Many remain unsure of warning signs as domestic abuse rates soar in lockdown

20

The number of women being assaulted and abused in their homes has risen dramatically since the start of Covid-19 but many remain unsure of the warning signs.

Last week saw a landmark ruling where a 52-year-old man was convicted of coercive control, intimidation and multiple assault charges following a 21-day trial.

It was the first time a jury has found anyone guilty of such an offence under the new Domestic Violence Act 2018.

Meanwhile, a total of 22 women and children are contacting domestic violence services for the first time each day as the pandemic goes on, Safe Ireland revealed.

This means many are experiencing or recognising abuse for the first time.

Domestic violence involves one person controlling and asserting power over another in the home.

This is usually perpetrated by men against women, but not always.

The violence can take several forms including physical and sexual abuse.

But emotional abuse or coercive control can be hard to recognise – and the perpetrator does everything they can to convince their victim nothing is wrong.

Safe Ireland’s Lisa Marmion told Dublin Live: “When people are not familiar with the experience of coercive control, it may be more difficult for them to initially see it.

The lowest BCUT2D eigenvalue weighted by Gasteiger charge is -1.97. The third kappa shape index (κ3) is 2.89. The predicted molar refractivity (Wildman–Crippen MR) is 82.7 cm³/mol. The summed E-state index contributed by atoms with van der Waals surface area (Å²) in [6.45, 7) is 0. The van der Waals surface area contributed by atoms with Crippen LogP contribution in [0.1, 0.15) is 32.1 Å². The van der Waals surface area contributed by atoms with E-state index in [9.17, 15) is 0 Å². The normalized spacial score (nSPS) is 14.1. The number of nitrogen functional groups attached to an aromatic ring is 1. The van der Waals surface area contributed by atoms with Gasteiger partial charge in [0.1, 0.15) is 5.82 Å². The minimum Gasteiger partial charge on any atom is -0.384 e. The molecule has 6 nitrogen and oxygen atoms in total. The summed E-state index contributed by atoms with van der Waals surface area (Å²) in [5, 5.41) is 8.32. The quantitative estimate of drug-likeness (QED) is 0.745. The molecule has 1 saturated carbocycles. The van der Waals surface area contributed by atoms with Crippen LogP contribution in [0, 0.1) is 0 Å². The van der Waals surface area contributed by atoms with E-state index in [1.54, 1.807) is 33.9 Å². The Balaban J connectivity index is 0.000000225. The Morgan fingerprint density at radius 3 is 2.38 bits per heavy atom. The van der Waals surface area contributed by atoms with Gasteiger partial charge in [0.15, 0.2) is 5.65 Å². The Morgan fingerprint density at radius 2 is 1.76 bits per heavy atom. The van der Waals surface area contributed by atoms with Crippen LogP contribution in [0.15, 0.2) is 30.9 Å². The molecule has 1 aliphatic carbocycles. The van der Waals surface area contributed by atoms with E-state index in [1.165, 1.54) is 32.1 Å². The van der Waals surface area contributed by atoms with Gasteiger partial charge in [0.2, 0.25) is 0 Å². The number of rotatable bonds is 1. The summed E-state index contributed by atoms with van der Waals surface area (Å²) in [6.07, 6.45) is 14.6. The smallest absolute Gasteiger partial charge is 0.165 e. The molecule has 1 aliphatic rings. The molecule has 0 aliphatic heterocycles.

“With physical abuse, you’ve got something that is very measurable –you have bruising, broken bones.

“But where it’s not physical, it can be more difficult to detect, particularly if people are not familiar.

“It’s like turning a light on when people understand the experience more, they see it easier.”

Coercive control thrives using a number of tactics such as intimidation, and isolation and all the different means by which they are achieved.

The victims’ friends, family and community members can also miss the fact someone’s being abused.

Ms Marmion said: “The narrative that the perpetrator often presents is that you’re not ever going to be believed.

“And perpetrators of coercive control can often present as a heroic person or the victim themselves.

“That often shifts the gaze from the person who’s being abused and so that’s why sometimes it doesn’t get picked up by people outside the family.”

Source: Dublin News